Category Archives: Review

Review of Lee Child’s NOTHING TO LOSE

Nothing to Lose (Jack Reacher, #12)Nothing to Lose by Lee Child
My rating: 2 of 5 stars

Of all the Reacher books I have read so far, I liked this one least. I had a difficult time deciding if I should rate this book three stars or two stars. I finally decided on two stars. I primarily have two reasons for the low rating: the over-used modern literary trope of the evil preacher (or lay preacher in this case) and the implausible ending.

The over-used trope led to a number of contradictions in my view. The story portrayed a lay preacher (Thurman) who believed he had the key to understanding the Book of Revelation and it’s prediction of the future, yet felt he had to help events along by setting off a depleted uranium bomb designed to blame the Iranians for the blast and start a global apocalyptic conflict. To me this is inherently contradictory. He believed the prophecy yet acted as if he did not.

The ending was also implausible. Thurman, the lay preacher and his workers, had assembled this bomb containing twenty tons of TNT surrounded by depleted uranium in a container that had been welded shut. The TNT was triggered by a simple cell phone. As soon as the cell phone number was called, the detonator exploded. No security code, simply a phone call. Who would do such a thing? A wrong number, a telemarketer auto-dialing numbers in a particular area code, even Thurman’s cell phone provider asking how he liked their service, would set off this explosion off prematurely.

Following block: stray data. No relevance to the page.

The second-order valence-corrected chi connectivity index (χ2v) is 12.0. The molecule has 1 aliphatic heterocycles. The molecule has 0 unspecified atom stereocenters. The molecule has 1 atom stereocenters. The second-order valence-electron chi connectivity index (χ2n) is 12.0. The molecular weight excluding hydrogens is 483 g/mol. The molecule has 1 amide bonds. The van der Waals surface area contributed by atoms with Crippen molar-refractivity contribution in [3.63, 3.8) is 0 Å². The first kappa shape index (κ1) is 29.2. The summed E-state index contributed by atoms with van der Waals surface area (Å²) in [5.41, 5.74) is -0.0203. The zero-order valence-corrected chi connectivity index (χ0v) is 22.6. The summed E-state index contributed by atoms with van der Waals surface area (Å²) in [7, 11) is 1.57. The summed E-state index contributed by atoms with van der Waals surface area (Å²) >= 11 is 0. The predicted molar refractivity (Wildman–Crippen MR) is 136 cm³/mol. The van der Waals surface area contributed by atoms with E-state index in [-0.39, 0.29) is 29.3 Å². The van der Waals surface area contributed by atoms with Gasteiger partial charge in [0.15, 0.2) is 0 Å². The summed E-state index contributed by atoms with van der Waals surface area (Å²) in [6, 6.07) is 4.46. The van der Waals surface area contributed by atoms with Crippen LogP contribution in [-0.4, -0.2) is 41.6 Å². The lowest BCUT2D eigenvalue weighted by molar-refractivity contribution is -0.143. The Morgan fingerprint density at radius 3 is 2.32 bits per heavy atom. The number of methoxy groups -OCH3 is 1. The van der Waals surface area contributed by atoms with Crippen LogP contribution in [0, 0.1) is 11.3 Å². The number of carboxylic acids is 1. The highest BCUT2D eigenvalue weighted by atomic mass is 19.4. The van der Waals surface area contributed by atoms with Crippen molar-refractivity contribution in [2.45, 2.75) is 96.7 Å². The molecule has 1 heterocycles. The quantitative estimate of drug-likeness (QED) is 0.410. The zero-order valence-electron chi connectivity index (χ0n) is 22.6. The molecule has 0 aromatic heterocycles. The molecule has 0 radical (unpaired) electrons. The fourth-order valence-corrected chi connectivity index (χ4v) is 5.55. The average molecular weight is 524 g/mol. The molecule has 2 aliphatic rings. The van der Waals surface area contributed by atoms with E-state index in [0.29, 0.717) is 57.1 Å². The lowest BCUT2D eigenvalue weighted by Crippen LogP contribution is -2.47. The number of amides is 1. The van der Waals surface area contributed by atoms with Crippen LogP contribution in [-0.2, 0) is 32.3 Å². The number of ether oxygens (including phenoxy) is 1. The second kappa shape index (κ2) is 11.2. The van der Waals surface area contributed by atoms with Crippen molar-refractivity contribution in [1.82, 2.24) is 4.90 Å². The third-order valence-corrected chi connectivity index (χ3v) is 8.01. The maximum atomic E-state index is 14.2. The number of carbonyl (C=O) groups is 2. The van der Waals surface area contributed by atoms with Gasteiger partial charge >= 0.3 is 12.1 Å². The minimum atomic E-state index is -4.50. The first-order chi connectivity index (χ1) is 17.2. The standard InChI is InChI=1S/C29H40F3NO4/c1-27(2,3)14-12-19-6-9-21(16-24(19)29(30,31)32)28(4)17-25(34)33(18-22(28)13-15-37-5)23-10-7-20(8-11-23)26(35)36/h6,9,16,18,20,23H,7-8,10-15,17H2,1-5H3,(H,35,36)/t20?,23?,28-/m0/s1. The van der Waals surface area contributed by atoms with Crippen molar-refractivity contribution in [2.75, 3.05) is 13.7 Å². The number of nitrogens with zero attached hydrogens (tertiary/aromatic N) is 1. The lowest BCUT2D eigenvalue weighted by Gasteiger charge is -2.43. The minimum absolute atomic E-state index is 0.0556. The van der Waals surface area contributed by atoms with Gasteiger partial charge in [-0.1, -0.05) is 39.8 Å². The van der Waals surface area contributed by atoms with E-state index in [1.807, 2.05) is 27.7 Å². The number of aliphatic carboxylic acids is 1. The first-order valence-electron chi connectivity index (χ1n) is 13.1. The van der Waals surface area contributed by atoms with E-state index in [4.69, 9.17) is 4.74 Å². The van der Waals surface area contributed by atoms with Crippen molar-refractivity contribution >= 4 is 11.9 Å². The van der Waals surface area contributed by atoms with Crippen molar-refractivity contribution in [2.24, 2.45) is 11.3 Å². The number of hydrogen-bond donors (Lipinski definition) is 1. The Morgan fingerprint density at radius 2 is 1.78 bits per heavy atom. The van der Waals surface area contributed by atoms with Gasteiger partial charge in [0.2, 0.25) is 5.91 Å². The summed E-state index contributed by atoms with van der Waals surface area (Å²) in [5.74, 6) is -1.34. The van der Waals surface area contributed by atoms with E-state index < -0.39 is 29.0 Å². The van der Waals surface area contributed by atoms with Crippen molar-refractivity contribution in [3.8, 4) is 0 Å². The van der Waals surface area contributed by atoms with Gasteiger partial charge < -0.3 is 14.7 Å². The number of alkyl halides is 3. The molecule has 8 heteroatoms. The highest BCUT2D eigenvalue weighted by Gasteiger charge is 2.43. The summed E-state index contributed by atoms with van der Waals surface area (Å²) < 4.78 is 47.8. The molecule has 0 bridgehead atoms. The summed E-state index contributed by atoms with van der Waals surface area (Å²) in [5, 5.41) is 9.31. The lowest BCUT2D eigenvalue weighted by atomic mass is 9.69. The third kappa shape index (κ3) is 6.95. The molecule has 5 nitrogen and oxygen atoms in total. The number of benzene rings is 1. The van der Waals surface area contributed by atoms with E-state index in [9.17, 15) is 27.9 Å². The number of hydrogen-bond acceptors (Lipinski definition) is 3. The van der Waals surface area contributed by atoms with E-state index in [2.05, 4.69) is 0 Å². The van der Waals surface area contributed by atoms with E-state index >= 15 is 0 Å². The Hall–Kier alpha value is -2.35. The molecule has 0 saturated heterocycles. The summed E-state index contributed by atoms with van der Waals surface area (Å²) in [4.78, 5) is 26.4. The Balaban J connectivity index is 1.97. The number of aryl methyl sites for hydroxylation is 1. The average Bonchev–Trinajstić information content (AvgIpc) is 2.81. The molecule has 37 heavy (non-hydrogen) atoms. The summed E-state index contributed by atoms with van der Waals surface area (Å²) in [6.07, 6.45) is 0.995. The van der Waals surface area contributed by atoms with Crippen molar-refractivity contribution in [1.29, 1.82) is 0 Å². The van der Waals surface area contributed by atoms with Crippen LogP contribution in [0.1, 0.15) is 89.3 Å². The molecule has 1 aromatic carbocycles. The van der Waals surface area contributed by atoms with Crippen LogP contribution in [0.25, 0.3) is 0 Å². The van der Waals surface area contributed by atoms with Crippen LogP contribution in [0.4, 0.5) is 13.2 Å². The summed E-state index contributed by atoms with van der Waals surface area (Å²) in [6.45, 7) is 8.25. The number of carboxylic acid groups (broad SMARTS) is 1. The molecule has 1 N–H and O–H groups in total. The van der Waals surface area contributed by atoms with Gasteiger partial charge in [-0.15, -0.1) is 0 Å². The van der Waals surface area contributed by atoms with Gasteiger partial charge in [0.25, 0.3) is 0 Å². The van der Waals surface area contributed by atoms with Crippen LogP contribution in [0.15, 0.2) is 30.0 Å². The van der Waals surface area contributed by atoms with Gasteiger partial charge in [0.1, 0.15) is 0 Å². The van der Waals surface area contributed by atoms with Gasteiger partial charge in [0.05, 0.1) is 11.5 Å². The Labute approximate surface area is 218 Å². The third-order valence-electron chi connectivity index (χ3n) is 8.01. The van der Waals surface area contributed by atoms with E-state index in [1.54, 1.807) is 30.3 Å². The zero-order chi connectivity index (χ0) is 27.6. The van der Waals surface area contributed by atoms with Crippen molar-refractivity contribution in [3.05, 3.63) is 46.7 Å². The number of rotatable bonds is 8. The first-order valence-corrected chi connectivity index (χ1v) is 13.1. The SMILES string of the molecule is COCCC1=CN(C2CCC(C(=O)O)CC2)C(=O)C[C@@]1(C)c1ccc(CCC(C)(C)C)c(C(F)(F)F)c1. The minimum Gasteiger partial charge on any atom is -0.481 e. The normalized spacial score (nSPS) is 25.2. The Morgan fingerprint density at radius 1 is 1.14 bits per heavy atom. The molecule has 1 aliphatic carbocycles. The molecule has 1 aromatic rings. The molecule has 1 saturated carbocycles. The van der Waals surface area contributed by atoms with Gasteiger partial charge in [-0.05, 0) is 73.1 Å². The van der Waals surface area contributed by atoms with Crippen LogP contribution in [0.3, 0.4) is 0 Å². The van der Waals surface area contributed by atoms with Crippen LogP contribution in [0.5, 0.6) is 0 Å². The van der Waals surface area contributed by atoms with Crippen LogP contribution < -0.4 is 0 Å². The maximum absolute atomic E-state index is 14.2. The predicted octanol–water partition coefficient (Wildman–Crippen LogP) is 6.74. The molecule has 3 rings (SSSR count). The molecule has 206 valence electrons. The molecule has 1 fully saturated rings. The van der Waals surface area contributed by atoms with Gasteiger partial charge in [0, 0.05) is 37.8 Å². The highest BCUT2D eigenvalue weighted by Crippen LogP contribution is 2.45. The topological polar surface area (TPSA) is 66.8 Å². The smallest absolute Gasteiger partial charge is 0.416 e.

To add implausibility on top of implausibility, Reacher told Thurman he was going to dial the detonator number. A steel container completely shields microwaves. If the cell phone is outside the container, all Thurman had to do was disconnect the phone. If the phone was inside the container, Thurman only needed to disconnect the external antenna to deactivate the bomb. He had considerable time to deactivate the trigger but did nothing until he and the whole complex was destroyed by Reacher’s phone call from several miles away. Why assume Reacher won’t call?